It has been years (about a decade) since I actually read the book (adapted the parts of it I liked and ignored the rest). Easy to find quite short summaries of its approach, e.g. here. It seems to be a kind of classic in the area (though this is the only book of this type I’ve ever actually read; were more than enough ideas in it to keep me going :slight_smile: ).


Thank you very much for the summary. People here are more than kind in their assistance.


@Metaphor some things to consider: what’s your greatest fear when you are running late to meet that time deadline? Is it a deadline, or have you turned it into one? What’s the worst that can happen if you run over? Under what circumstances will they be forced to fire you? Is not delivering a certain task less than that?

What happened in the past when you ran over time - what’s the worst that has happened? According to your past performance are you likely to get it done on time, and if so, what is the usefulness of worrying? Do you think worrying improves chances of meeting targets or reduces it. Do you think worrying will help you remember tasks, better than a checklist would? Is it a hindrance to the path of practice?

You can also get intentionally or unintentionally late and see how bad it really is compared to how bad you thought before it. You can score it out of 10 (10/10 before and 3-4/10 after for example). There are irrational thoughts behind the anticipatory anxiety which need to be identified and challenged. We may unintentionally think that worrying is beneficial to us somehow. This maintains the worrying. Cognitive behavioural therapy methods can be helpful.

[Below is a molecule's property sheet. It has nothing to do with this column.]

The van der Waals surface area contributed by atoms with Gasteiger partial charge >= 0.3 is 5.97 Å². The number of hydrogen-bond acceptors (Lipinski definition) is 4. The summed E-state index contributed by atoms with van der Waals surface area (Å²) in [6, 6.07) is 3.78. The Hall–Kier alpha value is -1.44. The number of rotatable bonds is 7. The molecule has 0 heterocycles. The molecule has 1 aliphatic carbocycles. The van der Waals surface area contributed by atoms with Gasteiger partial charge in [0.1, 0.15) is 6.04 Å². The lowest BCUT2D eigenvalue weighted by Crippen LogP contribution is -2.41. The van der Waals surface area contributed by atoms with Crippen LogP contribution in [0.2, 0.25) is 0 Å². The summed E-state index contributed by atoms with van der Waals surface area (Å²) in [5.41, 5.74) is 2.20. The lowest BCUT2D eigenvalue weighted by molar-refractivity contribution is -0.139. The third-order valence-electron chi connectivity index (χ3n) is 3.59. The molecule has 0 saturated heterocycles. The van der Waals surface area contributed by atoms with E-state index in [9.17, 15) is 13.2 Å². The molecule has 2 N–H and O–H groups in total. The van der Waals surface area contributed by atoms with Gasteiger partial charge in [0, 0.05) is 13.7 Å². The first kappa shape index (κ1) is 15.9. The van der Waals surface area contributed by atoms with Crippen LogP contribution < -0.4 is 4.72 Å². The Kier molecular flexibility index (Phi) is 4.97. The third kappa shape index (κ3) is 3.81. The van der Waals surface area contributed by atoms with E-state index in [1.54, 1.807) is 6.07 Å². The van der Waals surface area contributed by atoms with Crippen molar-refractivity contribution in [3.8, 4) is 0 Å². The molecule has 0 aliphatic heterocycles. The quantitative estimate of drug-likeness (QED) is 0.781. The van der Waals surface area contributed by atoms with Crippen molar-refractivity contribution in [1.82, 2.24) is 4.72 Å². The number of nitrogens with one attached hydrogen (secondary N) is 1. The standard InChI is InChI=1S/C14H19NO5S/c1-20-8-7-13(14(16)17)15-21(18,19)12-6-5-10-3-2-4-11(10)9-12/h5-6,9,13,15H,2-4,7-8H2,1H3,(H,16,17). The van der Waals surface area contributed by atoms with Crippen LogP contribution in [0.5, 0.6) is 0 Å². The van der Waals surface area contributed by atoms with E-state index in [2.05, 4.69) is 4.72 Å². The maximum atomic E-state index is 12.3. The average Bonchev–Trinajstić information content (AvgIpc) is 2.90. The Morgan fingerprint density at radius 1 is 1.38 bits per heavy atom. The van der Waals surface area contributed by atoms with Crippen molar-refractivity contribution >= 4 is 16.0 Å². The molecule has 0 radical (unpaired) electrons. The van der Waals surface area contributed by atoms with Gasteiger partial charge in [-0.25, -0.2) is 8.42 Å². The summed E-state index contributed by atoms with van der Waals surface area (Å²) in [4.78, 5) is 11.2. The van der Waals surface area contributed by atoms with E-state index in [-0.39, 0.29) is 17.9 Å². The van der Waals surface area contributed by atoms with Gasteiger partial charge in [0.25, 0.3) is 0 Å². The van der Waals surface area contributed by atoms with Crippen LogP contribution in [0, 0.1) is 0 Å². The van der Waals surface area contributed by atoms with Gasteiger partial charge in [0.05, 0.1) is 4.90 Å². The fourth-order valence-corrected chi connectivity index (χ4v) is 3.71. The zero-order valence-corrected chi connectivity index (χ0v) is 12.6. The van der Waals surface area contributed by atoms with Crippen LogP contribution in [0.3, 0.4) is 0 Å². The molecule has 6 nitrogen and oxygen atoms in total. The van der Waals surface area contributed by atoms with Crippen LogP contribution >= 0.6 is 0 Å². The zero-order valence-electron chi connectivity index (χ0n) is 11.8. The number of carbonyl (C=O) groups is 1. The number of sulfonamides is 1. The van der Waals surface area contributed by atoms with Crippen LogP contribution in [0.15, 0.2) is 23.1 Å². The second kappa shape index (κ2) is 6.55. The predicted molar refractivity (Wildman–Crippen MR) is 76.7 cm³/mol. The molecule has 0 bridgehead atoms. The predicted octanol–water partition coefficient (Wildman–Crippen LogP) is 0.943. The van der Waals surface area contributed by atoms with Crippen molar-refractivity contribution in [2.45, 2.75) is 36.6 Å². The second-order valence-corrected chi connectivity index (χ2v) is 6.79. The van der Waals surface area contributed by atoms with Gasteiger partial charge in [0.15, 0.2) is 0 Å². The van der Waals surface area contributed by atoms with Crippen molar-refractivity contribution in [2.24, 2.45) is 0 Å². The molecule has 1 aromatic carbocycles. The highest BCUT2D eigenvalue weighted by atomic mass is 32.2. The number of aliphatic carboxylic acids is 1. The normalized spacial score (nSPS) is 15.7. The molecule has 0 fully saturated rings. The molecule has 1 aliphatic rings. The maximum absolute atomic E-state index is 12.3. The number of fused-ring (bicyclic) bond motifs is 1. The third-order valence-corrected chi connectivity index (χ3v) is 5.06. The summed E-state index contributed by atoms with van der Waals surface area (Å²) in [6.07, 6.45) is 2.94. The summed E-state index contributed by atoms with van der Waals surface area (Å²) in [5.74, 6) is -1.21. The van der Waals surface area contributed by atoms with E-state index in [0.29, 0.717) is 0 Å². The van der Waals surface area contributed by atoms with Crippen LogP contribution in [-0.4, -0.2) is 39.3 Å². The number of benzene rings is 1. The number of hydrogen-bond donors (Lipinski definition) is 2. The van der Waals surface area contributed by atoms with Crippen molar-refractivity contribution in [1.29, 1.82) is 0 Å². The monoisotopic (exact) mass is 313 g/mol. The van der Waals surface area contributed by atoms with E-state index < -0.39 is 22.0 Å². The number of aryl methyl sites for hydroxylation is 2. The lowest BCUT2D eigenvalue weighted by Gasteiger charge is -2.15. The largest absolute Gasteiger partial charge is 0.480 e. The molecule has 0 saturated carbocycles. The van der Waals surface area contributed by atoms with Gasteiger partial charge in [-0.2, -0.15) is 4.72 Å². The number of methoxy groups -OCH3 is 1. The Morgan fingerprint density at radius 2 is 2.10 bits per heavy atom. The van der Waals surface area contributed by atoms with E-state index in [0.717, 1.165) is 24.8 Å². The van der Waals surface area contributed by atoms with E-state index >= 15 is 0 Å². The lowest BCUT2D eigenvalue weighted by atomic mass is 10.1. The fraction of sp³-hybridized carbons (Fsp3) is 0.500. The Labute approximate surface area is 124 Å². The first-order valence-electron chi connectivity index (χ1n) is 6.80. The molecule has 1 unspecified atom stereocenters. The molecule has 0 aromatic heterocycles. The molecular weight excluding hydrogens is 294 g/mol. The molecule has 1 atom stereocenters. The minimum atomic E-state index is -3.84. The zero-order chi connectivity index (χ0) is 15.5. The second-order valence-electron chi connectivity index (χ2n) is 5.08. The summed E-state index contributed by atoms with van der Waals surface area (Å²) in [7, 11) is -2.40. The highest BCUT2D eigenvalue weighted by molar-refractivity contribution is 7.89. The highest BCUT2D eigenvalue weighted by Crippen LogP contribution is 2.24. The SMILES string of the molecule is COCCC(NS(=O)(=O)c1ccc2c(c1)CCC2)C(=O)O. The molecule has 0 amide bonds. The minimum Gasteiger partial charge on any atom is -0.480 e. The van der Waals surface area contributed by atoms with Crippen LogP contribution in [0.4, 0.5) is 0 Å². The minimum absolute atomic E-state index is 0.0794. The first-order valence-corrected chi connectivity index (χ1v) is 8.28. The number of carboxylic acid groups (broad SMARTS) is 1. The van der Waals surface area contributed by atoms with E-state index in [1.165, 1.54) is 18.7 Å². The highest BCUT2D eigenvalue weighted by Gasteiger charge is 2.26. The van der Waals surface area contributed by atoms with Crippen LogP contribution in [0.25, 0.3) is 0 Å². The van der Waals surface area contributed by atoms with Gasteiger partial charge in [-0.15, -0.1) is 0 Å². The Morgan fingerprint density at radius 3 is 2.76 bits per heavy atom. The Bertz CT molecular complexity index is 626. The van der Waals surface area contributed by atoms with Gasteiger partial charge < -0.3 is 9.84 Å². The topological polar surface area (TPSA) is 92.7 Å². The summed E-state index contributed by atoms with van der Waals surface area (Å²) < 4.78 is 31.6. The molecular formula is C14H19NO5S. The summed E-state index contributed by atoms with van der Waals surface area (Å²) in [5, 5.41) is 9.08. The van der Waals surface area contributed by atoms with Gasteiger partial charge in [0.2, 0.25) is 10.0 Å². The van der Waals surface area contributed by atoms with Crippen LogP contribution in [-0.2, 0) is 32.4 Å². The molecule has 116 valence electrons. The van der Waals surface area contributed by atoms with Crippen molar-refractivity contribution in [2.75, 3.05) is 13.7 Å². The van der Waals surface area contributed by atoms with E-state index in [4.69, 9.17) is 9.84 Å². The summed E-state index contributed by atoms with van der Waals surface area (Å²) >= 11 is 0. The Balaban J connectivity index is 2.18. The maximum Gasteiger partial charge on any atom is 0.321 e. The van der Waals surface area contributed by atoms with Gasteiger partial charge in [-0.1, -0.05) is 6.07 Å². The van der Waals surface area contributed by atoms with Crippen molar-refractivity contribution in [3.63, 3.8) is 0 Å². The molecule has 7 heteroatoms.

With metta

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So many thanks Mat! I do believe you have identified much of what is behind my worrying about time. I have become acutely aware of how this worry affects my ability to be mindful. I am addressing it through a variety of means including therapy, mild medication, and perhaps most importantly, meditation and my Buddhist practice.

I am endeavoring to use my practice to uncover my clinging to desire to win approval through staying busy in my work. It is a challenge since I work in academia and the need to “publish or perish” invites a tendency towards working as a lifestyle as opposed to a mere job.

What I am finding particularly useful is precisely that examination of the sources of my attachments, the hypothetical consequences of curtailing the worry, and a meditative practice which allows thoughts of worry to be seen as impermanent. The more I reveal the impermanence of my worries the more I am able to see them as not-self and therefore relieve my suffering.

It’s easy to write this, but a daily challenge to actually undertake. Your comments and suggestions, Mat, as always, are sincerely appreciated!

With metta


A suggestion would be some cognitive reframing: to make the worry part of your practice rather than opposed to it. After all, practice and worry are both conditioned things to be seen in the light of anicca, dukkha, anatta. Perhaps we can try approaching them in a similar way which may lessen the division between them a bit, maybe relieving some tension in the process.

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Thank you for this suggestion! I will definitely try this.